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‘Why not me?’: N.C. House Reps reflect on what Year of the Woman means to them


N.C. Rep. Verla Insko, D-Orange. Photo courtesy of the N.C. General Assembly.

The Year of the Woman narrative is circling in political spheres, and women are demanding support for equal representation of the sexes. Some women who have been in North Carolina politics for a long time are reflecting on what this means.

Rep. Verla Insko, D-Orange, and Rep. Cynthia Ball, D-Wake, are two of the 30 women in the N.C. General Assembly. Insko is in her eleventh term as the Democratic Whip for District 56 in Orange County, and Ball was elected as the Freshman Democratic Chair for District 49 in Wake County. Ball was asked to run for years but chose to remain active behind the scenes, until now. 

“I was concerned about many things, in lack of adequate funding for education, protection for our environment, diversity programs and so forth," Ball said. "So I decided, ‘Why not me?’"

Ball and Insko are voicing concerns for lack of diversity across all political parties and are displaying their feminine perspectives proudly.

“When you have a super-majority as we do in North Carolina, I don’t care if it was Democrat or Republican, a good number of people’s voices and opinions and preferences and goals are not being represented, so I am a strong believer in us needing a balanced legislature,” Ball said. 

Ball believes the ‘Year of the Woman’ narrative should be based more in diversity rather than feminism.  

“The 'Year of the Woman’ is the result of many things that have happened," Ball said. "I think the time had come. This is not to imply that men don’t think that women can do everything that they can do, but it is a matter of diversity in general.”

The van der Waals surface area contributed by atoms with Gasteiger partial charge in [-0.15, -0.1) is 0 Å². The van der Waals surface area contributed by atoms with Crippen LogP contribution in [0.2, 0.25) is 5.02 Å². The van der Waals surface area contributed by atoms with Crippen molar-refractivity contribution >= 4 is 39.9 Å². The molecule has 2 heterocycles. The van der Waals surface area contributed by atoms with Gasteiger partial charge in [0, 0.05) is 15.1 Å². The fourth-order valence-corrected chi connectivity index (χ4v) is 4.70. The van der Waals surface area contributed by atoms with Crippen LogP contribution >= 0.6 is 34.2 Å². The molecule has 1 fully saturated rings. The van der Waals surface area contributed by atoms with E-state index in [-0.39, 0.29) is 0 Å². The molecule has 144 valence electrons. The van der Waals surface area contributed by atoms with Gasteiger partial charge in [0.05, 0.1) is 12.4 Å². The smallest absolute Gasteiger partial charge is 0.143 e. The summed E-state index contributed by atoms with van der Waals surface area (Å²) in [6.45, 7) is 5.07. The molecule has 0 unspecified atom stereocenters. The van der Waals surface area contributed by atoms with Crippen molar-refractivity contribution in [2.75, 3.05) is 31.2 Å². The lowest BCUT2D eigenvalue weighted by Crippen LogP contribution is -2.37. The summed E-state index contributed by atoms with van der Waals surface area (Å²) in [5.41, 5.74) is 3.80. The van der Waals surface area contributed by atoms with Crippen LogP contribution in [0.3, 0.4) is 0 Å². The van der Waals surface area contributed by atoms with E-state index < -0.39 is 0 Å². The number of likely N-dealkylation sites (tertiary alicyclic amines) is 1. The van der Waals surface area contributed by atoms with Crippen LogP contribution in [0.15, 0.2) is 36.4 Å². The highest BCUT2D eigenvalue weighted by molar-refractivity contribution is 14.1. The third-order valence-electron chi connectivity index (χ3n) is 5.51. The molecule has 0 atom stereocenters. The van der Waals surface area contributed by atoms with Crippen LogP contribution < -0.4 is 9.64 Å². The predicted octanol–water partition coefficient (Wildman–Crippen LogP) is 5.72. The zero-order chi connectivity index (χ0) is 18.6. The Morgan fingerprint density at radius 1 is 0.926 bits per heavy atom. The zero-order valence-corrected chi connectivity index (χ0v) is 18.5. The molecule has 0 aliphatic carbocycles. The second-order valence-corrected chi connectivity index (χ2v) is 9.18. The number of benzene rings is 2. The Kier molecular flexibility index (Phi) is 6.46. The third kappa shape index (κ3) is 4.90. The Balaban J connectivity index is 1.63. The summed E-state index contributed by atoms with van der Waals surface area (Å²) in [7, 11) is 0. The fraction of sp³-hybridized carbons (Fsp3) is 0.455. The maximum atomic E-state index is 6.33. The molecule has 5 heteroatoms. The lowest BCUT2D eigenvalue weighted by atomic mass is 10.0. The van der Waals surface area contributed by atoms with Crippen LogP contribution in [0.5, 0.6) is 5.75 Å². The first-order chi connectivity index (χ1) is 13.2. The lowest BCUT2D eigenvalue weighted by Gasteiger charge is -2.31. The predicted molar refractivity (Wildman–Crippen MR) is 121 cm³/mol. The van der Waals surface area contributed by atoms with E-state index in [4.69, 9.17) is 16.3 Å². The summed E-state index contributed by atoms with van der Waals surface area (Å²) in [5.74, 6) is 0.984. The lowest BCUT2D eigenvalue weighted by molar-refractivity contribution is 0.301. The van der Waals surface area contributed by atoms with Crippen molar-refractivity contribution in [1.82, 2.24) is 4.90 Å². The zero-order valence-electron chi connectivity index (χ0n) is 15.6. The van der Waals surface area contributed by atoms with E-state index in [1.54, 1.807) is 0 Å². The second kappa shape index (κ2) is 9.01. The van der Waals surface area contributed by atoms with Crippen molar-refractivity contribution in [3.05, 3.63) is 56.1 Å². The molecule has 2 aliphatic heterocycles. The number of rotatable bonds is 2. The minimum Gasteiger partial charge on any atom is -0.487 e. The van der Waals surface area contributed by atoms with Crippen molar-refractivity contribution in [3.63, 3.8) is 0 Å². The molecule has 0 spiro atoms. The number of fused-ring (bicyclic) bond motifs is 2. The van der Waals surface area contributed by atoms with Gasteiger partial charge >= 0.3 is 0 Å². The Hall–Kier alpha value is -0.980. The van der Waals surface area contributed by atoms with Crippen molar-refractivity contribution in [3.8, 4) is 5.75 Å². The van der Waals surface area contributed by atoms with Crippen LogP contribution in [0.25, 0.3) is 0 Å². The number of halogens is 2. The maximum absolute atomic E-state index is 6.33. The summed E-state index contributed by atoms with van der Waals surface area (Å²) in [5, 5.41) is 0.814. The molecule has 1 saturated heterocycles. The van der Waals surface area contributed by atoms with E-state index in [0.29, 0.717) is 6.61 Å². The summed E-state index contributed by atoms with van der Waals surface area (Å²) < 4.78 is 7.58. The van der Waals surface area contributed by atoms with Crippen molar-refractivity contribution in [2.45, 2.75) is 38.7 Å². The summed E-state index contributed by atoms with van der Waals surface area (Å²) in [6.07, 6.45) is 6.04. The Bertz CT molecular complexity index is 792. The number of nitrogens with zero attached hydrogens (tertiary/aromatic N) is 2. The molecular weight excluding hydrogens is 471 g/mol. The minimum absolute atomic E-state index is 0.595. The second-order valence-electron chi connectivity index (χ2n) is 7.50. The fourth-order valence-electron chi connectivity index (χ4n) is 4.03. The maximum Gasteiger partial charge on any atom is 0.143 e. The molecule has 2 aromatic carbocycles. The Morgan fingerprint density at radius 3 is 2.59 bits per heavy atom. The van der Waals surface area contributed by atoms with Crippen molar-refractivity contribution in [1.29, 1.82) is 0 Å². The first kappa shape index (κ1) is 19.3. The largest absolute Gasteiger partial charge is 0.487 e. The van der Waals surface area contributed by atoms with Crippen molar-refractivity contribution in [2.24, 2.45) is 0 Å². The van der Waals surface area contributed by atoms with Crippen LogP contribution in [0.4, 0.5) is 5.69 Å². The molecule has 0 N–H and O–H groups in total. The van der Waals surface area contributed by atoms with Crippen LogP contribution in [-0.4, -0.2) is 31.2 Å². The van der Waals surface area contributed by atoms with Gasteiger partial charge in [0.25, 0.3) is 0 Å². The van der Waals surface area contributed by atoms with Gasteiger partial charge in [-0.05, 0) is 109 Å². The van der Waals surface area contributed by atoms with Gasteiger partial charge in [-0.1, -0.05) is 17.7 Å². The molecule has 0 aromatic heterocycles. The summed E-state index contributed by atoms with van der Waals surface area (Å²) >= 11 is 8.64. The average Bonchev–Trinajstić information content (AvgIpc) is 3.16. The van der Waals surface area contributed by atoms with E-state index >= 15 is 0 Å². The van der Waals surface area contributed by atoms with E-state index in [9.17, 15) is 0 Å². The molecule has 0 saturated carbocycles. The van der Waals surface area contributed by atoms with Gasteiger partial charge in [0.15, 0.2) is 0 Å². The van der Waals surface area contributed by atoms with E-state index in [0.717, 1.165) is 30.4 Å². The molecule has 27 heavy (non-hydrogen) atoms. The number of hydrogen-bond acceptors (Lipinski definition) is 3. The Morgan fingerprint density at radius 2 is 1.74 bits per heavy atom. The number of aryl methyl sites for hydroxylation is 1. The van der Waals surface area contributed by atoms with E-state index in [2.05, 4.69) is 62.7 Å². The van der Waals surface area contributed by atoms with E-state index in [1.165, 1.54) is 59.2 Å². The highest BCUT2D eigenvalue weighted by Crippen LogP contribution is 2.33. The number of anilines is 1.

Inkso said she is hopeful for a shift towards greater diversity in the House.

"The General Assembly is still an almost all-male run organization, but I’m optimistic that this year we’ll regain some of those women’s seats that we lost in 2010 and 2012," Insko said.

Elected to the North Carolina House in 1996, Insko has seen a positive trend in diversity.

“During my 22 years, I would say there has been steady progress — faster at some times than others — but steady progress,” Insko said. 

In her time in the House, Insko said women have gained a lot of political respect and are now seen as equally capable.

“We still have more deference towards men than we do women, but I don’t think there is a difference in whether or not women are seen as competent," she said. "Men are just entitled. They see themselves in positions of power, and they step up and take it — and women don’t.”

The lack of diversity in the House can only be fixed by new, diverse candidates running, Ball said.

“It just takes people running for office, people supporting them and recognizing that we are a diverse society, and, therefore, the best government is one that is representative of that society,” Ball said.

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